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Re: real.c implementation
- From: Brad Lucier <lucier at math dot purdue dot edu>
- To: gcc at gcc dot gnu dot org
- Cc: lucier at math dot purdue dot edu (Brad Lucier)
- Date: Fri, 18 Oct 2002 17:25:26 -0500 (EST)
- Subject: Re: real.c implementation
(Sorry, this wasn't cc'ed correctly to the gcc list when I replied
> My understanding is that the guard bit is supposed to be the correct
> value of the .5ulp bit, and the sticky bit is supposed to be set if
> the result is not exact at the .5ulp position.
> Thus one should get correct results for any target precision if the
> following rules are observed:
> * The intermediate representation has _at least_ two more
> bits than the target format. Obviously.
> * The bit 0 of the intermediate precision is sticky; all
> other bits contain the proper values.
> * When rounding to the target format, the guard bit is
> read from the target's lsb-1, and the sticky bit is the
> sum of all bits between lsb-2 and 0.
> Perhaps I'm being naieve. If this is incorrect, stop me now.
> An explanation of why this is wrong would also be appreciated.
This may very well be correct; I did not really understand what your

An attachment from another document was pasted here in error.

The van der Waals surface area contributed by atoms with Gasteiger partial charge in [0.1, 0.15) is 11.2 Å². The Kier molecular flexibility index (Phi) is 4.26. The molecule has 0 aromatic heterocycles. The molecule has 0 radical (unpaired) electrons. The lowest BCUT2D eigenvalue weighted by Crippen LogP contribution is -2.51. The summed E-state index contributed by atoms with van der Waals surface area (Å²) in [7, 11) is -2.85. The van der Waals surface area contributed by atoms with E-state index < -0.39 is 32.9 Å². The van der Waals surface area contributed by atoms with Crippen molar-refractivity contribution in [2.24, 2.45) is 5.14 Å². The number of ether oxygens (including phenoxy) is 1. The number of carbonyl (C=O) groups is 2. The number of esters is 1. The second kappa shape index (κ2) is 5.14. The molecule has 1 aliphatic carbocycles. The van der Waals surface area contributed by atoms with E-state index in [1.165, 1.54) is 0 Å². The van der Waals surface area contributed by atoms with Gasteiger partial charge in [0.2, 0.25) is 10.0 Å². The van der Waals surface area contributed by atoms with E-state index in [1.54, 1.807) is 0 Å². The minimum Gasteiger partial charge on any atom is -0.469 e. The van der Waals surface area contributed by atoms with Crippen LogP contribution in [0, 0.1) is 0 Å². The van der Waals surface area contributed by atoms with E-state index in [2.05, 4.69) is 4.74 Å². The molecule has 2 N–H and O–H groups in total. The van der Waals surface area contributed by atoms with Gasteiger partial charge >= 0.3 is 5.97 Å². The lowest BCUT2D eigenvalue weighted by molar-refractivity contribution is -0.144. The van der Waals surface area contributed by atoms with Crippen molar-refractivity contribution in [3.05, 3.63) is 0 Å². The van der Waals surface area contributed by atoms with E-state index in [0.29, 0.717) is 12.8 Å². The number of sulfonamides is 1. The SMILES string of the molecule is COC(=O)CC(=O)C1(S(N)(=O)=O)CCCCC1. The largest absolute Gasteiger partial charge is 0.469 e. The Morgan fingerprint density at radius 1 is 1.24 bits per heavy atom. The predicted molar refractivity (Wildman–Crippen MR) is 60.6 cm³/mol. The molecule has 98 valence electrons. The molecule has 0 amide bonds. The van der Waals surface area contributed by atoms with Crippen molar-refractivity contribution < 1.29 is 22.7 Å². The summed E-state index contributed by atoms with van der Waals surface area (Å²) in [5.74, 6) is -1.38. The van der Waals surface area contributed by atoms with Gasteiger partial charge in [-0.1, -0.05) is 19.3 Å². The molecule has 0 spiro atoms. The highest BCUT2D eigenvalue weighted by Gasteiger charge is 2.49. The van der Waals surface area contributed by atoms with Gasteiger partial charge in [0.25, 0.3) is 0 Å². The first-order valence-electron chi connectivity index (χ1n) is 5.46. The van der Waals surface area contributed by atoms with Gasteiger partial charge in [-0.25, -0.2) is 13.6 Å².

goal was before by reading the code. I'll think about it more this
weekend. Perhaps this is why paranoia is passing for +,-,*,/.
> If this is correct, do we get better results for decimal<->binary
> conversion if all computations are correctly rounded for, say,
> a 158-bit intermediate representation?
I don't know. What I do know is that having correct intermediate results
to 2k+2 bits after doing all the conversion stuff does guarantee the
correct target result to k bits. Something similar will come up with
> If so, does this allow us to get correct results for the worst-case
> 113-bit target format with a 126-bit intermediate format? I.e. can
> we remove the extra word added the other week? I'm guessing not,
> but I don't actually know.
The problem is that unless you want to do some algorithmic tricks (along
the lines I gave in my e-mail) the easiest and safest way to compute
decimal<->binary conversions and sqrt is to calculate results to > 2k+2 bits
and then round to k bits. I'll try to come up with some tests to see
if 113-bit decimal<->binary conversion works.